On the topic of Thais not generally being able to speak English that well, I'm not sure teachers can fix this issue, it's more of a society thing. As for good or not so good teachers, that self fixes itself if the society thought changes. I have taught English in Laos for three years. The students there are more interested and motivated, and as a result can speak English at a higher level. Why are Laos students more motivated then Thai students ? Well it comes down to the society group thought or lack there of.
In Laos they have a thirst to talk and communicate with foreigners. They are genuinely interested and eager to learn about other cultures. They are open. Why? I don't know, maybe its because its a smaller country, lack of solid national identity, isolated. The desire to travel to other countries, to explore, perhaps a lack of society group thought governed and pushed by their government to instil a particular idea. Maybe the need to expand and grow, to evolve, perhaps a lack of Laos written books/novels/magazines and Laos TV/movies.
In Thailand they have a genuine disinterest to talk and communicate with foreigners. They're generally not eager to learn about other cultures. They are closed. Why? who knows. Maybe its because its a big country that houses everything that you'll ever need in your lifetime. No need to go outside the country, to travel, to live. Is it a super-strong instilled national identity? The abundance of everything Thai spoken and written - a strong society group with thoughts governed and instilled by the governing forces to produce a singular idea and path.
It has to impact daily life to be truly learnt. Do you remember all your secondary education of statistics? or chemistry? Well probably not, because if you don't actually use it in your daily life it will be eventually forgotten.
My thoughts are that Thai students don't absorb as much as we'd like because they never use the English language (no use, no need). Never read, write or communicate in the English language. They are perfectly happy with everything Thai language, which is perfectly reasonable since they have an abundance of material in their language including technology gadgets.
I think there are two basic needs to learn and use the English language. English outside Thailand, and English inside Thailand.
1) English outside of Thailand:
This one is tricky. Speaking Thai outside of Thailand, won't get you very far. So the obvious blanket answer would be English is the most accepted form of international language from all the countries holistically. Great ! But are your students even thinking about traveling internationally? Living and working in a foreign country? Probably not, even if they say yes, its a half-hearted yes at best. They are young, eyes closed, and everything Thailand, which is reasonable.
So to give them the need to learn English, you have to open their eyes, show them the world outside of Thailand. The opportunities, the enriching experience, the tastes and delights of foreign cultures.
2) English inside Thailand:
Very difficult but shouldn't be. There are two reasons to speak English inside Thailand.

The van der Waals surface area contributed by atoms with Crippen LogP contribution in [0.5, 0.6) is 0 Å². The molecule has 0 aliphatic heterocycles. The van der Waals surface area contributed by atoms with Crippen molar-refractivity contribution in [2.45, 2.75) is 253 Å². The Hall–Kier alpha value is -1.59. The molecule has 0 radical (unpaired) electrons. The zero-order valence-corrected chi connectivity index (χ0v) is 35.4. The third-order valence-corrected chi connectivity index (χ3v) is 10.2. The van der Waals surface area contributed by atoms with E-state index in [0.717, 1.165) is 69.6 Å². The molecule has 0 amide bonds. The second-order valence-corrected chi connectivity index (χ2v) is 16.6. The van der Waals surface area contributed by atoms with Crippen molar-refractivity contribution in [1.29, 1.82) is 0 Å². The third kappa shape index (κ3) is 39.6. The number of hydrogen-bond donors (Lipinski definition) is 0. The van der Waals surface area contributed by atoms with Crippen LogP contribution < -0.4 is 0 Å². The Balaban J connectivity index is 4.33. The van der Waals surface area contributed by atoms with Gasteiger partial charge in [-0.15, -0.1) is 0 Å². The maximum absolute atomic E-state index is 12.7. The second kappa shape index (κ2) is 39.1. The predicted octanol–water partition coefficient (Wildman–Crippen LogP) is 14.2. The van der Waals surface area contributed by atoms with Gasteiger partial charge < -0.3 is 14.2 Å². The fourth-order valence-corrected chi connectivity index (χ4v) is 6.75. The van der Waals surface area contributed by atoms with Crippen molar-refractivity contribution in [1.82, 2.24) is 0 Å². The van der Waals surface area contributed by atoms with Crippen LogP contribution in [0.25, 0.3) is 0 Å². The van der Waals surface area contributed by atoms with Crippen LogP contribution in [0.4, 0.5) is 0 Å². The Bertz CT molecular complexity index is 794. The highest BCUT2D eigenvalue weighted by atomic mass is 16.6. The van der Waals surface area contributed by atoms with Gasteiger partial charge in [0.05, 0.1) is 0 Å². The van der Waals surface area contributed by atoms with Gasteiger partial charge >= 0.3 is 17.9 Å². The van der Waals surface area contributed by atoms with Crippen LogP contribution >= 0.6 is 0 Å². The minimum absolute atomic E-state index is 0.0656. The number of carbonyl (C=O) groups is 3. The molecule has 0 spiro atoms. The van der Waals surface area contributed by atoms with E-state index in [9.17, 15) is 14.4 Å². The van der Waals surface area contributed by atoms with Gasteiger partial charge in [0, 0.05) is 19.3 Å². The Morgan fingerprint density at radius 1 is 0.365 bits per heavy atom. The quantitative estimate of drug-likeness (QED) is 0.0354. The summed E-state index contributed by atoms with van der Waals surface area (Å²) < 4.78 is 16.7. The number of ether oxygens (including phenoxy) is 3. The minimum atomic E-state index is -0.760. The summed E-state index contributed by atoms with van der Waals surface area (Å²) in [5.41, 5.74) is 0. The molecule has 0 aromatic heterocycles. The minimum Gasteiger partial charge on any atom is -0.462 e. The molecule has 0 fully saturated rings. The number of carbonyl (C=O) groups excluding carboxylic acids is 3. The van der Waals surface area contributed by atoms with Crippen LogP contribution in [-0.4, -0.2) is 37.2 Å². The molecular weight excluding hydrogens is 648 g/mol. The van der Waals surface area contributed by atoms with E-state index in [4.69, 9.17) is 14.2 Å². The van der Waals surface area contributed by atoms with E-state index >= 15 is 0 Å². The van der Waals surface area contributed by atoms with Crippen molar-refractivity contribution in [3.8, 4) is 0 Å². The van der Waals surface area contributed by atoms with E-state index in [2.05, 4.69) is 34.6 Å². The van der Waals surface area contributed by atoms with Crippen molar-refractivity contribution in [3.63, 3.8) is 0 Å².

Firstly, jobs and career ! Seems simple doesn't it? You'd think by simply explaining to your students that if they excel at the English language they will be provided with a greater opportunity in the job market. Their wages will be generally higher, and would have preference over others that can't speak English as well.
Maybe try actively showing them the opportunities that lie ahead. Clip job postings for an English speaking/reading Thai national. Create a job board, and continually post the clippings, showing all the different employers, from NGO's to government and private institutions. Show the difference of wages. You can do an in-class exercise if you have access to the internet or assigned homework, asking each student to find 5 jobs requiring English and 5 that don't. You can bring in guests, either employers or employees explaining a real life application of their English skills in the job market.
Also actively explain that everyone can get a A+ in English class, or get a degree or certificate without actually learning the subject. It might look good on your CV, and get you an interview, but probably won't land you that job when you have to demonstrate your English speaking and writing skills.
Secondly, communicate with foreigners within Thailand:
This one is extremely difficult to instil. As it is now'ish, it's kind of like two worlds, no wait, more like three worlds in Thailand. You have Thais that speak with Thais, you have Foreigners that speak with Foreigners, and then you have the Foreigners that speak with Thai bar girls. Three totally separate worlds within one country. The "average" younger and middle Thai generation don't generally speak with foreigners at all. I don't know, its a weird societal singular thought process that is going on. Whether its construed as bad, improper, or whatever. Thais always worry about what other Thais see and think, you have to keep to the norm or fear reprisal.
Open your students up to the possibilities of engaging in communications with foreigners. Actively explain that foreigners that are traveling here or staying here would love to talk with a normal local outside of the immediate tourism scene. Talk about anything, food, weather, people, activities, daily life, etc. Excite them about learning about other cultures, being inquisitive, exploring worlds with words and pictures. (this one is difficult to instil in your students, I only know that there is a universe of difference between Laos and Thai students, and this being the essential lynch pin of difference)
Long and winded yes, but the Thai culture and logic is baffling.